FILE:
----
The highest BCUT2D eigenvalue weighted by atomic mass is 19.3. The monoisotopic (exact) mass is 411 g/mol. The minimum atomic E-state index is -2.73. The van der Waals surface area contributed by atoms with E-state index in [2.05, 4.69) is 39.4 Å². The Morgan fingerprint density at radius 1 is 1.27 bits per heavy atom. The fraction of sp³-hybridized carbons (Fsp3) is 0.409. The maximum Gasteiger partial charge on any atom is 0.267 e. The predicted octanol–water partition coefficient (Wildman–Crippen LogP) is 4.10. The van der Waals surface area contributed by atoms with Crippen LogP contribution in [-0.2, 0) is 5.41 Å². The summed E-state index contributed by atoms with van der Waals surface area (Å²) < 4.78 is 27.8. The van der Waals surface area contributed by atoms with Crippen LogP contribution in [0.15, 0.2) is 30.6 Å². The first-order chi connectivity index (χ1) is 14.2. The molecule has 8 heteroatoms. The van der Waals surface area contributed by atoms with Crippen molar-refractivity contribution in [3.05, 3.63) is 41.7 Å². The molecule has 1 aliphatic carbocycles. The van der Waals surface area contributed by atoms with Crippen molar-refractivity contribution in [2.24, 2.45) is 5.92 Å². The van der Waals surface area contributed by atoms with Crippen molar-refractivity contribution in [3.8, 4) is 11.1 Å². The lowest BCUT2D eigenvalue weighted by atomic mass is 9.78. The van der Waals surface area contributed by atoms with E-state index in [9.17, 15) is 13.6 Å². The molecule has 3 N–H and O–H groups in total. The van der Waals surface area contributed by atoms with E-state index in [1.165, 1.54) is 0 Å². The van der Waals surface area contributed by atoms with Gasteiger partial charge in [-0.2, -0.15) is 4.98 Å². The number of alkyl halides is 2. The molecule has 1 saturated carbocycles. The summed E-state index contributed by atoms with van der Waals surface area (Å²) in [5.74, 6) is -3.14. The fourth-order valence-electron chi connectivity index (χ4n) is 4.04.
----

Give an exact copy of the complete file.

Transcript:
The highest BCUT2D eigenvalue weighted by atomic mass is 19.3. The monoisotopic (exact) mass is 411 g/mol. The minimum atomic E-state index is -2.73. The van der Waals surface area contributed by atoms with E-state index in [2.05, 4.69) is 39.4 Å². The Morgan fingerprint density at radius 1 is 1.27 bits per heavy atom. The fraction of sp³-hybridized carbons (Fsp3) is 0.409. The maximum Gasteiger partial charge on any atom is 0.267 e. The predicted octanol–water partition coefficient (Wildman–Crippen LogP) is 4.10. The van der Waals surface area contributed by atoms with Crippen LogP contribution in [-0.2, 0) is 5.41 Å². The summed E-state index contributed by atoms with van der Waals surface area (Å²) < 4.78 is 27.8. The van der Waals surface area contributed by atoms with Crippen LogP contribution in [0.15, 0.2) is 30.6 Å². The first-order chi connectivity index (χ1) is 14.2. The molecule has 8 heteroatoms. The van der Waals surface area contributed by atoms with Crippen molar-refractivity contribution in [3.05, 3.63) is 41.7 Å². The molecule has 1 aliphatic carbocycles. The van der Waals surface area contributed by atoms with Crippen molar-refractivity contribution in [2.24, 2.45) is 5.92 Å². The van der Waals surface area contributed by atoms with Crippen molar-refractivity contribution in [3.8, 4) is 11.1 Å². The lowest BCUT2D eigenvalue weighted by atomic mass is 9.78. The van der Waals surface area contributed by atoms with E-state index in [9.17, 15) is 13.6 Å². The molecule has 3 N–H and O–H groups in total. The van der Waals surface area contributed by atoms with E-state index in [1.165, 1.54) is 0 Å². The van der Waals surface area contributed by atoms with Gasteiger partial charge in [-0.2, -0.15) is 4.98 Å². The number of alkyl halides is 2. The molecule has 1 saturated carbocycles. The summed E-state index contributed by atoms with van der Waals surface area (Å²) in [5.74, 6) is -3.14. The fourth-order valence-electron chi connectivity index (χ4n) is 4.04.